Weekend 283.0 (You’re the bloody barrister!)

Model Building Lobby(1) Miniature City Models Around the World: From the Panorama of the City of New York to Miniatur Wunderland in Hamburg, Germany, downscaled versions of real places (WSJ)

“Why do tiny things delight us so? From early childhood we’re captivated by model train sets and dollhouses, miniature worlds that can inspire flights of imagination. We needn’t relinquish those pleasures just because we’ve grown up: Meticulously crafted models of real-life landscapes await discovery around the globe. One of the most intriguing, the Panorama of the City of New York, built for the 1964 New York World’s Fair, reopens to the public today, as does its home, the Queens Museum, fresh from a three-year overhaul.”

(1a) Panorama of the City of New York

(2) Icon of a Fair, a Borough, the World (WSJ)

(3) 101 Airports (Dwell)

(4) When Being Alone Turns Into Loneliness, There Are Ways to Fight Back (WSJ)

“Researchers at Brigham Young University studying the correlation between social relationships and mortality did a 2010 meta-analysis of 148 studies encompassing more than 300,000 participants. They found loneliness was as strong a predictor of early death as was alcoholism or smoking 15 cigarettes a day, and it was a stronger predictor than obesity or a sedentary lifestyle.”

(5) Artist Do Ho Suh Explores the Meaning of Home (WSJ Magazine)

(6) GIANT tyre/tire

2 from the ‘Son of a Florist’ files…

(7) 101Florals – a collaborative pattern project by illustrators Lindsay Nohl & Llew Mejia

(7a) A Thanksgiving Centerpiece Inspired by a Cy Twombly Painting (WSJ)

(7b) Patterned paper flowers @ Folksy

Weekend 215.0 (Inventors Edition)

Brompton Rear Tyre(1) The Nucleus of the Digital Age: In pursuit of hydrogen bombs, a math genius and a brilliant tinkerer in Princeton developed the modern computer (WSJ)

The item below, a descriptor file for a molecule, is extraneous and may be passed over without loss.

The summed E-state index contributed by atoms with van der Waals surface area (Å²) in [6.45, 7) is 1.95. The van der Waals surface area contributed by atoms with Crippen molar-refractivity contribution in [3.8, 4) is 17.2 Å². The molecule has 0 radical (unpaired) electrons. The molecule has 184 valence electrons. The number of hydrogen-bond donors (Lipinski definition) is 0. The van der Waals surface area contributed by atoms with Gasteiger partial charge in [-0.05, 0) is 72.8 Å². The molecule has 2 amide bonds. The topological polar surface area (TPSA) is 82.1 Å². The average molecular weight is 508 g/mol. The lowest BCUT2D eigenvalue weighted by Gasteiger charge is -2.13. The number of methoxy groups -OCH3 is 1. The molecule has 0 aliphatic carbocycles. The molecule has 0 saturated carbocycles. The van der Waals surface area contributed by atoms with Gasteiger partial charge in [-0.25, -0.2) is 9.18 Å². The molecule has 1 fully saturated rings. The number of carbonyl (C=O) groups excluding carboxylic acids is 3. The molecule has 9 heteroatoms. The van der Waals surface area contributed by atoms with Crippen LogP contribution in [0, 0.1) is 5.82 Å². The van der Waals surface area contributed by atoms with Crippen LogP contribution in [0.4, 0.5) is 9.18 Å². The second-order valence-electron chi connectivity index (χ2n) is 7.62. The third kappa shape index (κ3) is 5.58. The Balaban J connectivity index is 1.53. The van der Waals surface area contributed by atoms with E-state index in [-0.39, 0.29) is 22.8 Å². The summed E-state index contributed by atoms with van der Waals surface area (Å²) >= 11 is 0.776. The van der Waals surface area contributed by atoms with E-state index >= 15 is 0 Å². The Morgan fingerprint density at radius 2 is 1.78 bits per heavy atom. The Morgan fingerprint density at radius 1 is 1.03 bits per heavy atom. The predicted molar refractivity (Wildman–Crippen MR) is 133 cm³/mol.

(2) A related quote from Breaking Ground by Daniel Libeskind

“Nobody has captured that awakening as exquisitely as Marcel Proust in Time Regained, when the narrator trips against ‘the uneven paving-stones in front of the coach house.’ Until that fateful moment, for almost 3,500 pages, the narrator of Remembrance of Things Past has grown increasingly full of despair, and is convinced that he cannot, and should not, write. Then, suddenly, ‘when, recovering my balance, I put my foot on a stone which was slightly lower than its neighbor, all my discouragement vanished.’ And in that instant of intense sensory memory, ‘as if by magic,’ he recalls the sensation of standing on two uneven stones in the baptistery of St. Mark’s in Venice. He realizes that he is experiencing the same particular sensation he experienced years before, when the taste of a madeleine brought back memories of his childhood. This moment, in which Proust realizes he is going to write his book, is for me profoundly architectural. A whole world of sensations, ‘all of which had been waiting in their places,’ was waiting for the inherent meaning and structure—or architecture—to be revealed. The shaping of space is important because it engages the body and the mind, emotion and intellect, memory and imagination.”

(3) A quote from Brompton Bicycle by David Henshaw